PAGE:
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SouthBound: Adrian Miller Tells The Stories Of Black Barbecue Pioneers

Adrian Miller lives in Colorado, but he has more than earned his merit badge as an honorary Southerner.

Adrian Miller barbecue
Photo by Paul Miller

His first book, called “Soul Food,” won a James Beard Award – that’s like an Oscar in the food world. He also wrote a book called “The President’s Kitchen Cabinet,” about the Black cooks who have fed first families over the years.

And now he has a new book, “Black Smoke,” about the Black men and women who were among America’s barbecue pioneers.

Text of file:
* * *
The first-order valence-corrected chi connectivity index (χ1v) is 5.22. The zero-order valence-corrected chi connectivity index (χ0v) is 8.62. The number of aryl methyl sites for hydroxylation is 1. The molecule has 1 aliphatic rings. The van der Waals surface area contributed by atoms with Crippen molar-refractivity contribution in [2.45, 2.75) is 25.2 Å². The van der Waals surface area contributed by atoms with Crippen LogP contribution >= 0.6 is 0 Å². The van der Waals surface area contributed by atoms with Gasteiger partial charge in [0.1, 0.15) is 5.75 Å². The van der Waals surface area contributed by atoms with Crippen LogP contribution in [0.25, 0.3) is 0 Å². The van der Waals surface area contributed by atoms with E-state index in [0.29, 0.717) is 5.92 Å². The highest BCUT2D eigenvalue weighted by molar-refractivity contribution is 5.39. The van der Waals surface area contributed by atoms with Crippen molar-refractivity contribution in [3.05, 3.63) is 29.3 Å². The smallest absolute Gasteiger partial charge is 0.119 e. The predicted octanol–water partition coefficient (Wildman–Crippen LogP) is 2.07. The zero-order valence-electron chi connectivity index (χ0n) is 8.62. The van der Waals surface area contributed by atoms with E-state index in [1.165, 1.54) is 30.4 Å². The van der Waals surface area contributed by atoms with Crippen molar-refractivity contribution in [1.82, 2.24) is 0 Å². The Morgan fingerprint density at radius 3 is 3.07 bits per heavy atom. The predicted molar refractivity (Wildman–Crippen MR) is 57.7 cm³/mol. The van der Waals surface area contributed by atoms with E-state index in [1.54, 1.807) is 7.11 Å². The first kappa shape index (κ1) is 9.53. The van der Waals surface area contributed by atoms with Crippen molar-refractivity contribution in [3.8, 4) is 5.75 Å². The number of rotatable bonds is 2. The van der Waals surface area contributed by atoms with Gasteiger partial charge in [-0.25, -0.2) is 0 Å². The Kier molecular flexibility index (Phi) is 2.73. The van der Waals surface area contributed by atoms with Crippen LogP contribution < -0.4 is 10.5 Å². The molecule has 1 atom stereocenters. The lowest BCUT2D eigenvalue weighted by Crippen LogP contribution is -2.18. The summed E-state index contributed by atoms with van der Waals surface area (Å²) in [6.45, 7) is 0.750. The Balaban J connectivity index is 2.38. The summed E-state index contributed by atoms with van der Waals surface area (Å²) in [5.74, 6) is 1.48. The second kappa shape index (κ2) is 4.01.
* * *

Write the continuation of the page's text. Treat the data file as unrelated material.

Adrian’s book taught me so much about where our barbecue came from, how it has evolved, and why we argue so much about which barbecue is the best. (I will not dive into that argument right now, except to say that this show is based in North Carolina.)

Show notes:

Other music in this episode:

  • Podington Bear, "Wednesday Night Flavor"
  • Crowander, "Have a Smoke"
Tommy Tomlinson has hosted the podcast SouthBound for WFAE since 2017. He also does a commentary that airs every Monday. He's the author of "The Elephant in the Room," a memoir about life as an overweight man in a growing America. He spent 23 years as a reporter and local columnist for the Charlotte Observer, where he was a finalist for the 2005 Pulitzer Prize in commentary. He has also written for publications including Esquire, ESPN The Magazine, Sports Illustrated, and Garden & Gun. He’s a graduate of the University of Georgia and was a 2008-09 Nieman Fellow at Harvard University. Tommy and his wife, Alix Felsing, live in Charlotte.